National ivory stockpile destruction unique sends an important and clear message that a nation is not tolerant of wildlife crime that threatens to wipe out the African elephant.
The Mara Elephant Project (MEP) is a two-pronged project, which aims to better understand and protect the elephants of the Mara- Serengeti ecosystem.
The research arm of the project, which STE spearheads, is working to determine elephant corridors and movement patterns, particularly those that cross borders into the Serengeti. The other arm of the project, the Quick Response Unit, is ran by the Mara Conservancy and Seiya and is on the front line of the anti-poaching war in the Mara. The project also aims to alleviate Human Elephant Conflicts, HEC, by tracking problem elephants’ movements and deploying Quick Response Teams (QRTs) to intervene during conflicts. The ultimate goal is to protect the elephants of the Mara using tracking technology that will guide long-term plans to secure elephant areas into perpetuity.
The project was founded by Save the Elephants with Richard Roberts and Susan Fehsenfeld in 2011. Marc Goss currently manages the project with Brian Heath who founded the Mara Triangle Conservation Area in 2001. Vitally, KWS has teamed up with the project’s own 32 rangers to furnish daily patrols, track collared elephants, and intercept poachers. KWS also facilitates harmonization and analysis of elephant mortality data.
Using innovative technology such as Google Earth, STE analysts are given near real-time information on the location and movement of the collared elephants. Dr Iain Douglas-Hamilton was one of the first to use radio tracking on collared elephants. Today, the technology includes ESRI software, which clarifies GPS information. There are currently 15 collared elephants being monitored by MEP, these elephants are either problem elephants (such as crop raiders) or need extra protection due to large tusks. The tracking data also helps the team understand why elephants visit certain hotspots, steak to other areas, when they visit unsafe areas, and farmed areas. The successful tracking abilities of STE is particularly impressive considering the 6000km2 area included in the Mara Elephant Project.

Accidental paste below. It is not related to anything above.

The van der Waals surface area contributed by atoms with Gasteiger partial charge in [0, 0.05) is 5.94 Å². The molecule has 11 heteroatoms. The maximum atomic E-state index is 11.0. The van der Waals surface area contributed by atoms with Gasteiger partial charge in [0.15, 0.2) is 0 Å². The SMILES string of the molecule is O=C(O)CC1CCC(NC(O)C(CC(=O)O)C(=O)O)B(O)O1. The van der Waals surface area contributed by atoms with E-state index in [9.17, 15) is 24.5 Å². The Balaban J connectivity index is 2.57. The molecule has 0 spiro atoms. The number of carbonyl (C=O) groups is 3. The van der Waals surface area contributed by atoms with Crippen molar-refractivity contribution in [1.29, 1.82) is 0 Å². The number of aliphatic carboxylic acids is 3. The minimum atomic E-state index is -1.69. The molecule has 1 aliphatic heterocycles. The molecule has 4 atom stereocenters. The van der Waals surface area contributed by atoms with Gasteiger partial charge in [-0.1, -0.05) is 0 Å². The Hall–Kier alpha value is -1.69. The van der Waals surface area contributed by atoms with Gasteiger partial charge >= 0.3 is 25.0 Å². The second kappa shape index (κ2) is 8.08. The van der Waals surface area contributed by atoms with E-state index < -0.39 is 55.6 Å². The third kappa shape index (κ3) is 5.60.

So far the Mara Elephant Project has arrested 88 individuals including 14 ivory dealers, 27 ivory poachers, 14 bush-meat poachers, 11 poachers with leopard skins, 2 poachers with python skins, 7 armed gang members and 2 loggers.
This represents a significant reduction in the environmental criminals in the area. The project, despite still being in early stages, has dramatically reduced the number of elephants killed each month in the area. The project also enjoys the appreciation of the local Maasai and the KWS. Save the Elephants continues its support and looks forward to celebrating future successes with MEP.
We will continue the monitoring of 13 elephants collared in connection with the Mara Elephant Tracking and Conservation Program Grant, as well as collaring 2 additional elephants. The program will use tracking data to influence policy making surrounding ecological corridors, mitigate human elephant conflict, promote transboundary cooperation within the wider ecosystem and assist anti-poaching forces.